Separation and Detachment

Another lecture by Dr. Wilfried Reuter (medical doctor and Buddhist teacher in Berlin) from March 20, 2011 deals with separation, relationships, and detachment. What prevents us from being in relationships? Mental obstructions? Fear? Unresolved issues from old relationships? We need trust to let someone close to us.

Unresolved issues from past relationships enter into our new relationships. They influence our experience of the present. They have to be cleared. We have to acknowledge the past relationship and the former partners with empathy.

The most common reasons for separation are: too little closeness, too little intimacy, too little feeling. Too much carelessness, too much unconsciousness.

In a relationship we come up to the limits of our own capabilities. When we care about the development of a relationship, we run into our own weaknesses and limitations, imperfections, and fear. Unresolved issues come to the fore.

Psychologists say that if one experienced traumatic separation in childhood, one does not separate easily as an adult to avoid reliving the pain of that separation again, and people stay in relationships even if they’re unhappy.

Sometimes we find ourselves in situation where we can’t stay and can’t leave, and we feel on the verge of suicide. In those situations, don’t run, don’t shut down. Address your feelings, your concerns. Analyze what attracted you to the relationship in the first place.

When you let a person into your heart, you make yourself vulnerable. And because of that some people no longer let anyone into their heart. Out of fear. But that’s not what the heart is made for. It’s not made for fear.

When relationships fall apart, it feels like an earthquake. Losing the ground from beneath one’s feet. In those moments, we have to feel our fear, our helplessness, our emotions. When you experience separation on the outside, you have to feel a connection on the inside. The more painful the separation on the outside, the more we have to take care of the connection with the inside, to reconnect with ourselves, through feeling, through emotions.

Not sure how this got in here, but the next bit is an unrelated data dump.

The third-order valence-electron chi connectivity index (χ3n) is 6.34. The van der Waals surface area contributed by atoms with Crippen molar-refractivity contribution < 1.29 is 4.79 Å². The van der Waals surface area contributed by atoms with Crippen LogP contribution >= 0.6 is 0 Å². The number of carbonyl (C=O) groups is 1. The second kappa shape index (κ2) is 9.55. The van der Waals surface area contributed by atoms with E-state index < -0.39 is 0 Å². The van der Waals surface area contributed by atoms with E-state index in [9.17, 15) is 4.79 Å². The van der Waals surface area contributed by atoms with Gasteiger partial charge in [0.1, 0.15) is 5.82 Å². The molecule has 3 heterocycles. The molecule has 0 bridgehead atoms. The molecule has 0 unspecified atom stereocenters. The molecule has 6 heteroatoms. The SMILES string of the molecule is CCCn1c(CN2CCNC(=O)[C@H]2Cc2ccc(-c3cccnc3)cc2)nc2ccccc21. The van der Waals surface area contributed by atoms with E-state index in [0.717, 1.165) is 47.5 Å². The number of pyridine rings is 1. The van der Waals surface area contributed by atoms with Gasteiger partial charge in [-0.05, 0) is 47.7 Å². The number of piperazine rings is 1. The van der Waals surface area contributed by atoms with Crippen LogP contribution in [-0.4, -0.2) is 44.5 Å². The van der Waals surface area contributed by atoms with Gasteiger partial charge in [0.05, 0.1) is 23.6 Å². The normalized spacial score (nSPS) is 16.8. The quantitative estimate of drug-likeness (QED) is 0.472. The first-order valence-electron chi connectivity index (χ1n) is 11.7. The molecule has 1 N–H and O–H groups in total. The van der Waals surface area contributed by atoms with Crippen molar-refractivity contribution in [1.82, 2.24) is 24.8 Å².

When identities fall apart, when habits no longer help, it’s normal to feel resistance, fear, worthlessness. We have to allow ourselves to feel these painful feelings, because these feelings call for empathy. It takes empathy, conscious empathy to grow past the painful feelings, to grow as a result, to be lead by these feelings to more consciousness.

The three most common reactions to pain are running away, hostility (revenge), or making ourselves numb and unfeeling (through distractions, throwing ourselves into work). We often escape into new relationships because we don’t want to stand the separation pains.

We have to face the pain consciously. Each separation is a chance to build consciousness. Each experience is a chance to build consciousness. And each experience that does not leave you more conscious, what value does it have? To experience pain is a special chance. And each separation a lesson in transience. Each separation is a lesson of change and passing. And in each separation there is potential for development and growth. But we have to learn to stop resisting to make it easier.

Take time to be alone. And face the detachment. The more we connect to ourselves, relax into ourselves, the more we detach.

We often avoid bearing and accepting something difficult without understanding it first, to be with that which is. But it is necessary in order not to remain stuck in the past. Feeling all, without understanding, without looking for solutions, justifications, accusations, self-accusations, feeling without understanding. With acceptance. Keep your eye on the wounded spot, it will fill with light and allow you to detach.

A new or future relationship needs the old relationship to be honoured, and old partners to be honoured. When you feel stuck, feel it with all your being. The whole depth of it. Feel the helplessness. And if there is someone there that you can ask “please take me in your arms,” say it.

Many people are chained to the people who hurt them deeply, abused them, without being able to detach. But detachment can be learned and practiced.

We will learn that no human being can satisfy all your needs and fill our emotional voids. We will learn not to put those expectations on future relationships. By feeling our hurt and longing, and by healing them, and holding them, consciously, love and connection will be possible. Behind all the hurt and all the judgement, behind everything and beyond everything, there is a space. And in that space we all meet again at some point.

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